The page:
From experience I have found that a large tin of chocolates/biscuits/other delicious edibles brought in a couple of weeks before the end of term, to go in the staffroom always goes down well because people can have a chocolate with their coffee or lunch for as long as the box lasts. Make sure there is a big un-fall-offable sticker on the lid which says "With many thanks, The SoandSos" - then everyone knows it was from you.

YummmyMummy Tue 20-Nov-12 14:24:33

I tend to go a bit overboard but I really adore our teachers, nursery staff and extra curricular coaches. This year I've got the nursery staff (about 15 of them, we don't have key workers, just whoever is in on the day and I have 3 children in nursery) a cupcake each from the local facebooky type business down the road. She makes lovely cakes and I prefer to support local businesses where I can. I've also got them all a lipgloss from next (picked up in the summer sale). Have 4 teachers/ta's to buy for so they have all had a pack of 2 cupcakes and also a lovely mug each (think classy stoneware, not worlds best teacher!). Finally the kids rugbytots coaches will be getting cupcakes to (what on earth do you buy for men) but they are rugby themed!? They might think they're pants but they were in my budget and who doesnt like cake. I've probably spent about £100 in total but have covered a lot of people and they're all people who really help and support my family so I love to show them that we appreciate them. Per person it probably isn't a lot so never feels to extravagant on one person iykwim.

YummmyMummy Tue 20-Nov-12 14:25:47

Oh and Balloonslayer. Totally agree. That sounds horrendous. I might love my childs scribbles (not really, they mostly end up in the bin) but I don't expect a staff member to!

PiedWagtail Tue 20-Nov-12 14:26:20

wine, or this year have bought them Christmas tree decorations smile The kids will draw/write cards for them too.

Halfling Tue 20-Nov-12 14:32:00

This year I have bought scarves on sale (I think £3 each) from H&M. Mostly it is chocolates or gourmet jams etc.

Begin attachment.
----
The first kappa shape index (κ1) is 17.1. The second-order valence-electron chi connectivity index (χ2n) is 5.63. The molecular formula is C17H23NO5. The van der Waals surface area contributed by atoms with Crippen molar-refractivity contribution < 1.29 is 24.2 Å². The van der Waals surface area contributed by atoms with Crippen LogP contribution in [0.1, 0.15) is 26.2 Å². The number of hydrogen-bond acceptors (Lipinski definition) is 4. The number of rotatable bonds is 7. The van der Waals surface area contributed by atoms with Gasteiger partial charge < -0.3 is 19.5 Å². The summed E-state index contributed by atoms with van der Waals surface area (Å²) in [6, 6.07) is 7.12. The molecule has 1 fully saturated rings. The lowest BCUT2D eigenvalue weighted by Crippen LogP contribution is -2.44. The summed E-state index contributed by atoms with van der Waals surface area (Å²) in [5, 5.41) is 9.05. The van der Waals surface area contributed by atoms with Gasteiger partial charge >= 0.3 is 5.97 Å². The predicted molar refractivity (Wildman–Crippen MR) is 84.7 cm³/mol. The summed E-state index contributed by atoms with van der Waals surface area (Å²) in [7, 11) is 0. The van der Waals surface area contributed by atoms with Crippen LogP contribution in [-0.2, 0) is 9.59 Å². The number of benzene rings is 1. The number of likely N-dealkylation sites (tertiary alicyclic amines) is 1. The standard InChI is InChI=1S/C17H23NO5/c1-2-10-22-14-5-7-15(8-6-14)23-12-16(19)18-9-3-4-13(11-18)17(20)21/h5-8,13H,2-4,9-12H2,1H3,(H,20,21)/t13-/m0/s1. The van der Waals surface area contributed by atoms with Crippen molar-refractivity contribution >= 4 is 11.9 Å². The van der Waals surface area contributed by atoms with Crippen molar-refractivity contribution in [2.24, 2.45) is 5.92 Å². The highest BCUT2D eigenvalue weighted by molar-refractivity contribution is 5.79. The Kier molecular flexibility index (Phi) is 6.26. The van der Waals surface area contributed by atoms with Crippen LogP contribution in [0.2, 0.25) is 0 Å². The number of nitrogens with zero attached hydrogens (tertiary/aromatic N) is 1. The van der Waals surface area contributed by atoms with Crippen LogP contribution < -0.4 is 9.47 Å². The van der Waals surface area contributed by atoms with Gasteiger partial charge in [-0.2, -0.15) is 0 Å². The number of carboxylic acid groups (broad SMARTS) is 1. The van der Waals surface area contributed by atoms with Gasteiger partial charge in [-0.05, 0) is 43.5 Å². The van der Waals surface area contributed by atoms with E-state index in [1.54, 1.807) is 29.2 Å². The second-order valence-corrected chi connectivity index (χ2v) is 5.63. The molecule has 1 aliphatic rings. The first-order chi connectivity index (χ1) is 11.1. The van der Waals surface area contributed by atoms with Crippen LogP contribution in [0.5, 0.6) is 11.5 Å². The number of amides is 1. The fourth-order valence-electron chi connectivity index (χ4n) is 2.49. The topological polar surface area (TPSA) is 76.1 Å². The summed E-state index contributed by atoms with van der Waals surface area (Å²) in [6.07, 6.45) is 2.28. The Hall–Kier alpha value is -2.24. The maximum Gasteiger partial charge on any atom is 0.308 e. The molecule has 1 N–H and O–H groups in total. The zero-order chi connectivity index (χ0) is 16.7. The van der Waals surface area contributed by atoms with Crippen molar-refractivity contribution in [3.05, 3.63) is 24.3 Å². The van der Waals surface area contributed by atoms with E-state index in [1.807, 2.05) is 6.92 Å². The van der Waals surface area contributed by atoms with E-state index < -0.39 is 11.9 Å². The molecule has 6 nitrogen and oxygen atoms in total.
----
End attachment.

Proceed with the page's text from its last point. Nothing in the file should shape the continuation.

piprabbit Tue 20-Nov-12 14:34:52

I'm getting wine for the teachers and TAs this year. I've never gone down the wine route before with DDs teachers - but I figure that DS's teacher is going to need and deserve a large glass of something nice having coped with my DS and 22 classmates for his first term at school. I know I do and I only have the two to organise.

doglover Tue 20-Nov-12 14:37:17

As a teacher, I genuinely don't expect anything. If I could choose (!) though, I'd opt for wine , biscuits or chocolates. Pet hates of mine - and my colleagues - are 'smellies', mugs, photos, etc. The tin of biscuits/chocs for the staffroom is an EXCELLENT idea. Yuckk to the pictures in frames, I'm afraid! We really don't judge children/parents by their giving, or not, of gifts.

Cahooots Tue 20-Nov-12 14:37:38

I am not getting any teachers any presents but I will thank them and send thank you notes at appropriate times.

AntoinetteCosway Tue 20-Nov-12 14:40:50

Every time I've seen one of these threads in the past I've said something along the lines of 'I'm a teacher, no presents required, cards are lovely because they can be kept.' Which is true. But now I have DD and she's at nursery and every time I see a giant box of chocolates I think, 'oh her key worker would like that!' or 'maybe I should get a couple to share among the staff'-I'm so bloody grateful to these saints who keep her happy and entertained and educated and clean and fed while I'm at work, there is no present big enough IMO!